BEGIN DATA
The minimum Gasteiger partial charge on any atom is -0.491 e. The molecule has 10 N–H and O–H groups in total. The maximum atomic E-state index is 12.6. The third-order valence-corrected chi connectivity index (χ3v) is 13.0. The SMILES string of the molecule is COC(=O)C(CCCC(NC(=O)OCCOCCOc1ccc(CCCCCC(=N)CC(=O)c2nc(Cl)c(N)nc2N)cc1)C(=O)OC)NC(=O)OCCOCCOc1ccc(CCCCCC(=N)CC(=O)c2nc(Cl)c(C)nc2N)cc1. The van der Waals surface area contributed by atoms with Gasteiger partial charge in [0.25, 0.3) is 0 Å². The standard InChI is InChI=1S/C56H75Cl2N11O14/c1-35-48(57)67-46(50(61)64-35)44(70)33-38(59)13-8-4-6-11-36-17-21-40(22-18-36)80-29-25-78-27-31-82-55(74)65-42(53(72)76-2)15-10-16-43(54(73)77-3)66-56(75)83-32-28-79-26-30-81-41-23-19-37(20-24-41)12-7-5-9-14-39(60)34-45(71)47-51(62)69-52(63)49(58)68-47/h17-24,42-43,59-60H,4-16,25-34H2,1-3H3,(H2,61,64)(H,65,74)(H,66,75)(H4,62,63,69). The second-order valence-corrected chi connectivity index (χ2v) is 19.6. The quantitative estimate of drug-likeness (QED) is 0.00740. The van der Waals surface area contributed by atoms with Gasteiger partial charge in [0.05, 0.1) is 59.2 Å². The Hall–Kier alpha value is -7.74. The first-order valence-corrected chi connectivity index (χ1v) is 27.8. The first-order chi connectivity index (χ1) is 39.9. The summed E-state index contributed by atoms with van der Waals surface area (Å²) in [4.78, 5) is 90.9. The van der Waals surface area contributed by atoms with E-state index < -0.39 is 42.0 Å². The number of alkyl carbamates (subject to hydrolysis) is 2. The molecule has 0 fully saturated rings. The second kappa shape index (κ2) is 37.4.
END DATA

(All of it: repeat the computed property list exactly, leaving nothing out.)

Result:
The minimum Gasteiger partial charge on any atom is -0.491 e. The molecule has 10 N–H and O–H groups in total. The maximum atomic E-state index is 12.6. The third-order valence-corrected chi connectivity index (χ3v) is 13.0. The SMILES string of the molecule is COC(=O)C(CCCC(NC(=O)OCCOCCOc1ccc(CCCCCC(=N)CC(=O)c2nc(Cl)c(N)nc2N)cc1)C(=O)OC)NC(=O)OCCOCCOc1ccc(CCCCCC(=N)CC(=O)c2nc(Cl)c(C)nc2N)cc1. The van der Waals surface area contributed by atoms with Gasteiger partial charge in [0.25, 0.3) is 0 Å². The standard InChI is InChI=1S/C56H75Cl2N11O14/c1-35-48(57)67-46(50(61)64-35)44(70)33-38(59)13-8-4-6-11-36-17-21-40(22-18-36)80-29-25-78-27-31-82-55(74)65-42(53(72)76-2)15-10-16-43(54(73)77-3)66-56(75)83-32-28-79-26-30-81-41-23-19-37(20-24-41)12-7-5-9-14-39(60)34-45(71)47-51(62)69-52(63)49(58)68-47/h17-24,42-43,59-60H,4-16,25-34H2,1-3H3,(H2,61,64)(H,65,74)(H,66,75)(H4,62,63,69). The second-order valence-corrected chi connectivity index (χ2v) is 19.6. The quantitative estimate of drug-likeness (QED) is 0.00740. The van der Waals surface area contributed by atoms with Gasteiger partial charge in [0.05, 0.1) is 59.2 Å². The Hall–Kier alpha value is -7.74. The first-order valence-corrected chi connectivity index (χ1v) is 27.8. The first-order chi connectivity index (χ1) is 39.9. The summed E-state index contributed by atoms with van der Waals surface area (Å²) in [4.78, 5) is 90.9. The van der Waals surface area contributed by atoms with E-state index < -0.39 is 42.0 Å². The number of alkyl carbamates (subject to hydrolysis) is 2. The molecule has 0 fully saturated rings. The second kappa shape index (κ2) is 37.4.